“I feel that I’m very privileged to have a good quality of life in Australia and to do something like this is very satisfying,” he says.
“Some of the people we restored sight to were totally blind.
“For example, there was a grandmother who had not seen her children for five years till we removed her cataracts. And you can see the tears of joy in her face when she saw her grandchildren for the first time.”
Christine Jensen, wife of the former Anglican Archbishop of Sydney, was “a bit surprised” to be awarded a Medal (OAM) in the Australia Day Honours List.
“I think the citation is really for my work with ministry wives through Moore College and Mothers Union Sydney of which I was the president for a number of years,” she told Eternity.
Christine Jensen with her husband Peter.
Even though she has now stepped down from leadership in those positions, she still finds opportunities to serve God.
“I always think God has prepared good works for us to walk in at whatever stage of life,” she says.
“When I was a teenager, when I was a mum, when I was the wife of the Archbishop and now at this phase of my life there are still plenty of opportunities in those areas.”
Mrs Jensen says she feels a little overwhelmed by being put in the spotlight because she doesn’t feel she deserves to be.
“I haven’t done anything more than serve God in the opportunities that I’ve had and every Christian woman does that,” she says.
“Now, I’ve had the opport
unities to be a leader and I’ve been able to do that because I think that’s what God’s called me to do, so I don’t feel that I deserve it any more than any other Christian woman.”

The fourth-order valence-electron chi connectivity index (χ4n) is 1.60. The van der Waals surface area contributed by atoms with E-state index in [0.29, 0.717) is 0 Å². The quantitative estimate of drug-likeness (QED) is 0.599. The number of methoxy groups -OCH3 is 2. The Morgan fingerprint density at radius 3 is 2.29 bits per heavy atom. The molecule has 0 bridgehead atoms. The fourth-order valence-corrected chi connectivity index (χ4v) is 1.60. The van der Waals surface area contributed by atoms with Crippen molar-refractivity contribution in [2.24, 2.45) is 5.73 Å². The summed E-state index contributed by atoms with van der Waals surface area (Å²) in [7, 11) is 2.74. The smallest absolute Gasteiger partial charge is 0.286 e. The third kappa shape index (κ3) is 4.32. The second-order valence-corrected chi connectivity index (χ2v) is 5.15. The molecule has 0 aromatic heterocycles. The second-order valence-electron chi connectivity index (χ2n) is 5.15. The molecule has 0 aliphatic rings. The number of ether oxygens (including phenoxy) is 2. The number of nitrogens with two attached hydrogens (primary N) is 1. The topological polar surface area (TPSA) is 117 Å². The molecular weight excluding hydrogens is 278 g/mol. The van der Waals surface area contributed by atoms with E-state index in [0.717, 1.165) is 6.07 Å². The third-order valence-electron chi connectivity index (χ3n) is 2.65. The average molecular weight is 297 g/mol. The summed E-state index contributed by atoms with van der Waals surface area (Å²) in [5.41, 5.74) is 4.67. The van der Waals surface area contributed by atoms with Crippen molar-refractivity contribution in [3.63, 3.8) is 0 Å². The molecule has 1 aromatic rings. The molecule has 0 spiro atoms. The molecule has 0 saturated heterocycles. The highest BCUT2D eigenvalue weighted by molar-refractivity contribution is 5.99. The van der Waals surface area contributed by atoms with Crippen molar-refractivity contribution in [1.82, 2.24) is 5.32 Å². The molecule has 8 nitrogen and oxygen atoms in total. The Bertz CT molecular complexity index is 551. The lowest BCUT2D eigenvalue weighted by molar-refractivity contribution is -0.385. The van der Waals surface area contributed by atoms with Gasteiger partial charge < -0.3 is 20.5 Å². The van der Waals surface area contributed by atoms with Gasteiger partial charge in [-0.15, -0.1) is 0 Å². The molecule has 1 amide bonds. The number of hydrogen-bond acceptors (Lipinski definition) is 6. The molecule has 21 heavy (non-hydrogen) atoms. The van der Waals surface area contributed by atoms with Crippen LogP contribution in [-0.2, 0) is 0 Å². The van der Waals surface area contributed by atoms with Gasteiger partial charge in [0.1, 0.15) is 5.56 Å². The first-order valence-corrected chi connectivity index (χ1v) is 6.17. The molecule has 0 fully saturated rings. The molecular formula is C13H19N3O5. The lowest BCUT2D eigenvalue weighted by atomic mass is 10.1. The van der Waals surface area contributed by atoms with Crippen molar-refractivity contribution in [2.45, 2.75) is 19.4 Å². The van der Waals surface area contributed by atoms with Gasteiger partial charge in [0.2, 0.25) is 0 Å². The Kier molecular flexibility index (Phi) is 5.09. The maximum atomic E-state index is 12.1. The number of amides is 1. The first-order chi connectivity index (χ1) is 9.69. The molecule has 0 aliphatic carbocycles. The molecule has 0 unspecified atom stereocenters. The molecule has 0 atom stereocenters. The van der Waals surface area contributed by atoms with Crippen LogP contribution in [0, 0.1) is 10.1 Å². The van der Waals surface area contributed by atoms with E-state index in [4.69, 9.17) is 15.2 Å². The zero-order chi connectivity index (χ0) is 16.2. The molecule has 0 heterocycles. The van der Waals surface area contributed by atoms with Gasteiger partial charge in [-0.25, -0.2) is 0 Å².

Mrs Jensen says that through her ministry she has met “so many wonderful women, wise, godly women in every aspect of my life and they have taught me so much.
“My goal is to encourage them to serve the Lord to be a Christian woman in whatever circumstances of life they find themselves. I’ve wanted to encourage people in the Lord so that they can press on to the end.”
Though feeling personally undeserving, she is pleased that in an age when Christianity is being marginalised Christians are being honoured for the way they serve the Lord,
“I hope that in accepting the award that God is honoured and glorified. That’s what I want and it’s an opportunity for that, so it’s not an opportunity for me so much; it’s for the Lord’s name to be honoured.”
When Dr John Hirt received a letter notifying him that he was being awarded an AM in the Australia day Honours List, he wrote back and said he felt somebody else was more deserving of the honour than he.
“I was trying to do that without any sense of false humility but I received a letter back saying ‘it’s not your decision; it’s a decision we’ve made’.”
Dr John Hirt
Dr Hirt was part of the Jesus movement in the late 60s and set up the House of the New World in West Ryde in Sydney, which was a drop-in centre, a drug referral centre and a “university in the street”. That idea ran for ten years and carried through to his current work with young adults in university chaplaincy and teaching theology.
“Saul Alinsky, the great social reformer, said there are two types of changers – there are money changers and world changers. And so being a Christian back in the Jesus people era I wanted to encourage young adults to not be money changers but be world changers. And that’s carried over today to what we call the School of Discipleship that has been running for 12 years with hundreds of young adults gathering every year in July for a serious discipleship stuff, both personal holiness and public holiness.”
Dr Hirt explains that the public devotional aspect related to justice and politics including work with refugees.
He is pleased that in the current political climate of “selfism”, this ethos of devoting one’s life to make other people’s lives more truly human is being recognised.
“That’s been the driving force of what I’ve been about for a good many years now. I have been concerned all my life to live passionately for the truth of the gospel and that which makes life most truly human and when something nice like this happens, it’s good that those who have worked alongside of me are also being recognised.”
Dr Hirt has just retired to live at Avalon on Sydney’s northern beaches and is busy trying to finish writing books.